Wild dolphins learn to walk on water

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  1. By Paul Eccleston

    Last Updated: 4:01pm BST 19/08/2008

    A wild dolphin may have passed on the skill of 'tail-walking' she witnessed during a brief period in captivity.

    Normally it is a skill taught to captive dolphins who perform for the public.

    But scientists were stunned to see it used by a group of wild dolphins who live in waters off Adelaide on the south Australian coast.

    They believe Billie, a female bottlenose dolphin, may have picked up the trick - where a dolphin rises vertically to the surface and uses its powerful tail to drive itself backwards - in a dolphinarium.

    In the early 1980s she was rescued sick and malnourished from a marina where she had become trapped. She was kept in a concrete enclosure at a dolphinarium and was nursed back to health before being released back into the wild.

    But it seems that during her brief stay she may have watched other dolphins performing tail-walking and picked up the skill herself and passed it on to other dolphins in her group.

    Dr Mike Bossley, of the Whale and Dolphin Conservation Society (WDCS) in Australia said: "I have observed all the local dolphins over a number of years, and have watched Billie occasionally performing tail-walks in the years since her release, sometimes in the bow wave of large ships, which is an awesome sight!

    "About five years ago another female dolphin called Wave began performing the same behaviour, but does so with much greater regularity than Billie. A third adult female dolphin has also been seen tail-walking."

    The scientists are trying to work out whether the behaviour might be a form of play or communication, and whether it is likely other members of the dolphin group will inherit the tail-walking knack.

    "If tail-walking is a true cultural behaviour, it will gradually spread through the local population, probably by being adopted by youngsters.

    "WDCS will maintain its quiet, non-invasive observations of these enigmatic animals and continue to document the behaviour of these wild, free dolphins." said Dr Bossley.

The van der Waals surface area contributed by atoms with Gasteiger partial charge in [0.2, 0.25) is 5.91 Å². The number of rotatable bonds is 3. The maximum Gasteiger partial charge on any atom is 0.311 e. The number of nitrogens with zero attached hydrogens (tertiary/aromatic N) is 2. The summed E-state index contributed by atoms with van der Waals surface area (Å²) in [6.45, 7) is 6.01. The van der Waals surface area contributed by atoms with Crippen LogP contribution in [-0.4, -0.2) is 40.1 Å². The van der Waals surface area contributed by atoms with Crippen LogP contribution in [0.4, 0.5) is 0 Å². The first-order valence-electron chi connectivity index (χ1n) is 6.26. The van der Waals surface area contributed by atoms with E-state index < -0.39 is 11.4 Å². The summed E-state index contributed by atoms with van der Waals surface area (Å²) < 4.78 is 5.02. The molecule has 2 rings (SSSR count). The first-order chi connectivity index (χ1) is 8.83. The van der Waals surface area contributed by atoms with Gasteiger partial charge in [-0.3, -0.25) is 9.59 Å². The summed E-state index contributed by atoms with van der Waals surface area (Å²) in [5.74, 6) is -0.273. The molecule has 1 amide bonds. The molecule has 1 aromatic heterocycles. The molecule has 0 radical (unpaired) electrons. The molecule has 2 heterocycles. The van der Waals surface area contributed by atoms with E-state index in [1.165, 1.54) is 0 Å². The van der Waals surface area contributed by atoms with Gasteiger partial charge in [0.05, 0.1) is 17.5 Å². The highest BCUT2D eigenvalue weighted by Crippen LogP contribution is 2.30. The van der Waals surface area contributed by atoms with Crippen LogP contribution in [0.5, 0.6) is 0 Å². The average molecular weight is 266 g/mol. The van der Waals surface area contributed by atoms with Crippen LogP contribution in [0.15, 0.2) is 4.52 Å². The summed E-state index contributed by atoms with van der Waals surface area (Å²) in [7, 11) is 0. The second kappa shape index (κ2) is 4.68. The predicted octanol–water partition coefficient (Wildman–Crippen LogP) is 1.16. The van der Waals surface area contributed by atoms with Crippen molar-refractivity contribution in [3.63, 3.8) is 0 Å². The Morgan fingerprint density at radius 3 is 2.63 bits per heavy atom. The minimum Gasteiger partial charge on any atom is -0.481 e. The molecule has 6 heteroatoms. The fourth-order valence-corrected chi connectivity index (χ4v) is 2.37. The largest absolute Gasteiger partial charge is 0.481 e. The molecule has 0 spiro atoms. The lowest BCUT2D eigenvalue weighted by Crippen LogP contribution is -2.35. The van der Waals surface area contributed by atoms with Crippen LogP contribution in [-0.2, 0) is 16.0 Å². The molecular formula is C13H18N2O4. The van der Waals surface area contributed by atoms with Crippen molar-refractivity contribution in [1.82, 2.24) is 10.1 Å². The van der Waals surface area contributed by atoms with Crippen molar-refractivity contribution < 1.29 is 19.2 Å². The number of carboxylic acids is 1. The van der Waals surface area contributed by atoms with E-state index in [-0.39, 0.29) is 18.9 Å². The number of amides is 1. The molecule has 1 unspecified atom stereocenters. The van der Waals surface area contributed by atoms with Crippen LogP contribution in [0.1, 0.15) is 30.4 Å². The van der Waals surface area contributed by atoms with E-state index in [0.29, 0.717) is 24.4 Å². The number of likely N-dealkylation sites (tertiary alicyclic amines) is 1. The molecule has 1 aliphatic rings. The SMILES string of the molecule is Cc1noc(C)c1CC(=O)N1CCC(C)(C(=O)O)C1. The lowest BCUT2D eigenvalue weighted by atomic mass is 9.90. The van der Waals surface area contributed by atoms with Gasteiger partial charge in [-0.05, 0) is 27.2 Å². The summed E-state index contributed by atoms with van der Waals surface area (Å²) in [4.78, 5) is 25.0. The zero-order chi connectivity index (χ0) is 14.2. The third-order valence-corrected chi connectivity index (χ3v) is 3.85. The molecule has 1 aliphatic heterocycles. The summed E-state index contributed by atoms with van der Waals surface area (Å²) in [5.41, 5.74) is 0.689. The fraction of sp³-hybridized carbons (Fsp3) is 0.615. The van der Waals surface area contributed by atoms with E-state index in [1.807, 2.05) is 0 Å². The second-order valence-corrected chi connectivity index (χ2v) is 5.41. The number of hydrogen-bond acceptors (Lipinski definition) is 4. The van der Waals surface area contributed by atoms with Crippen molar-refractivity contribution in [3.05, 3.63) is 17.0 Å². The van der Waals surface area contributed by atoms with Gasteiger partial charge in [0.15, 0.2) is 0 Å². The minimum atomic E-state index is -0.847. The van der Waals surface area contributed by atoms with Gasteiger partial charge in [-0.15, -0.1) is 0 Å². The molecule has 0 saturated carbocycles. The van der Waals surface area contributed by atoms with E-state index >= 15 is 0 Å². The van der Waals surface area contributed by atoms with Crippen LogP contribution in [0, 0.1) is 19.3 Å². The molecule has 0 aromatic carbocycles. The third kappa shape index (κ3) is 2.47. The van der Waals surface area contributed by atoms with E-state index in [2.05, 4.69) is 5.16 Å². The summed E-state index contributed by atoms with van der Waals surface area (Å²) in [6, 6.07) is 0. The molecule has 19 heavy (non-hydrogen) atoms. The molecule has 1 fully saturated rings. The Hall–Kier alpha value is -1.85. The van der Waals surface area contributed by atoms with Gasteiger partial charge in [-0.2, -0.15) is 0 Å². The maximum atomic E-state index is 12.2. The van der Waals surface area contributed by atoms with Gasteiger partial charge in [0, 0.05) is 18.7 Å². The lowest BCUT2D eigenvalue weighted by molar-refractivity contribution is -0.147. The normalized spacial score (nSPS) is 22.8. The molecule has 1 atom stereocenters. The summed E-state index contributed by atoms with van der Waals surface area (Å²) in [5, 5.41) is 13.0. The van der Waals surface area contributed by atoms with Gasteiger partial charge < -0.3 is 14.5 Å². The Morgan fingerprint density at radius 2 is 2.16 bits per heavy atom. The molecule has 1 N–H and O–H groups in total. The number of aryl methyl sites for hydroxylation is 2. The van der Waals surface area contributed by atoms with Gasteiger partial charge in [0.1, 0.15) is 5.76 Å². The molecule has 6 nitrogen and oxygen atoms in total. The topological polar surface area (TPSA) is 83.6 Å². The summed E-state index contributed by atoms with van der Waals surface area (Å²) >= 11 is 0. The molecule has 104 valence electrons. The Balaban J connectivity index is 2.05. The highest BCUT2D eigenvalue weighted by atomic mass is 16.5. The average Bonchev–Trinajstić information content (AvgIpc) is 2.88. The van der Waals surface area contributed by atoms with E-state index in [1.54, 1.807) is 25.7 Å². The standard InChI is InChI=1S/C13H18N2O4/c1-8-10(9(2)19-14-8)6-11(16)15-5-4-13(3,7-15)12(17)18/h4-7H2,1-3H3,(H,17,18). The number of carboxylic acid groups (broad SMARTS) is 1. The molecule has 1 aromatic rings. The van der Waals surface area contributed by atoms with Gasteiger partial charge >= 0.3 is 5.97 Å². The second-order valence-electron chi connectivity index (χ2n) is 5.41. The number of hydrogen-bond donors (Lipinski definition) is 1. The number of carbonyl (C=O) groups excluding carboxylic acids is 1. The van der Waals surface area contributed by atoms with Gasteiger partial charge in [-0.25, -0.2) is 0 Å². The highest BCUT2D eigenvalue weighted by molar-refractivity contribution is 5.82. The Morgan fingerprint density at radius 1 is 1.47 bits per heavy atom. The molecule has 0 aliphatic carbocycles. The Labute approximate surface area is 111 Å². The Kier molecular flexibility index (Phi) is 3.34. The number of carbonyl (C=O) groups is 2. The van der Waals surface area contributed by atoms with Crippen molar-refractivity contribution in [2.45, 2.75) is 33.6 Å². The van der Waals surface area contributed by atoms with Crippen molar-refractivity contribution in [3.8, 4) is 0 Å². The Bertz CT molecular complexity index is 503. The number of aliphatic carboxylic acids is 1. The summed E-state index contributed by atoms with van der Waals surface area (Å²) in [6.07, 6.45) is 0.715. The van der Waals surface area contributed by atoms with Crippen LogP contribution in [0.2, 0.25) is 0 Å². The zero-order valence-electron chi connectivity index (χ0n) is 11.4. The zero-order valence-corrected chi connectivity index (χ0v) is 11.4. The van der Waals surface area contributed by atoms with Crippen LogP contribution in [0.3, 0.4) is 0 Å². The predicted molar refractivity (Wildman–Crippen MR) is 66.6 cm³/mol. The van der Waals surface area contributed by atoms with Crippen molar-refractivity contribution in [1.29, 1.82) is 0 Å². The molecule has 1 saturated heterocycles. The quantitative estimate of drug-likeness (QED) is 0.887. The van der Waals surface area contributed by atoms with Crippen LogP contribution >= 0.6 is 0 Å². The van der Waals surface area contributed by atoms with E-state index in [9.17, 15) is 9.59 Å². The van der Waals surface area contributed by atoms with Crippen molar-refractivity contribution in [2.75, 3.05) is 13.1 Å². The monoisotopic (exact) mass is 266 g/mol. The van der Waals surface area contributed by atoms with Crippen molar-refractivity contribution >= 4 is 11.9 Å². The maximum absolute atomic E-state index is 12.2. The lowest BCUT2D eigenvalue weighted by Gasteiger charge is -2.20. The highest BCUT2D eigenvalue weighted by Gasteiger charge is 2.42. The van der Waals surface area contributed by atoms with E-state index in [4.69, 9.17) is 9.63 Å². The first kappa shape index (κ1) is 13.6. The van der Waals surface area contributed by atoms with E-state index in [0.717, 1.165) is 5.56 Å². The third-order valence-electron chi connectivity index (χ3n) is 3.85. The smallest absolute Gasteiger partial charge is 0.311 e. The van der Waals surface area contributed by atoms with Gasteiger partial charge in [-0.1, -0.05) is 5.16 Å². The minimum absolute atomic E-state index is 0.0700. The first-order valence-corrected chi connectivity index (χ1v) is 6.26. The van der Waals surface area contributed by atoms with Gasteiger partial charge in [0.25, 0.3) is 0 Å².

"These are things that groups develop and are passed between individuals and that come to define those groups, such as language or dancing; and it would seem that among the Port River dolphins we may have an incipient tail-walking culture."

    Cathy Williamson, anti-captivity campaigner for WDCS said: "This behaviour by the Adelaide dolphins demonstrates their intelligence and is even more proof that these animals are unsuitable for confinement in captivity, where they are unable to express natural behaviour or form normal social groups with other animals."


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  2. Wow..Very interesting! I adore dolphins:love: Thanks for posting this :smile:
  3. I can't help to think about the book in the "Hitchhikers Guide to the Galaxy" series, "Goodbye and Thanks for the Fish!" :lol:
  4. Haha! Now I'm thinking about that Simpsons Treehouse of Horror episode where dolphins take over the land and banish the people Springfield to the sea.

    Bart: It's approaching the podium!
    Mel: Surely it cannot speak!
    Snorky: (In high child's voice) Snorky... talk... man...
    (Snorky clears his throat and reverts to deep male voice.)
    Snorky: I'm sorry, let me start over. Eons ago, dolphins lived on the land.
    Moe: What did he say?
    Carl: He said years ago, dolphins lived on the land.
    Moe: What!?
    Snorky: Then your ancestors drove us into the sea, where we suffered for millions of years.
    Marge: But you seemed so happy in the ocean. All that playful leaping--
    Snorky: We were trying to get out! It's cold, it's wet, every morning I wake up phlegmy.
    Lisa: Plus all that sewage we keep dumping.
    Snorky: That was you?
    Homer: It was her alright. Take the one who wronged you!

    Homer: I'm not gonna let a few hoop-jumping tuna-munchers push me around!
  5. I love dolphins. They are so smart.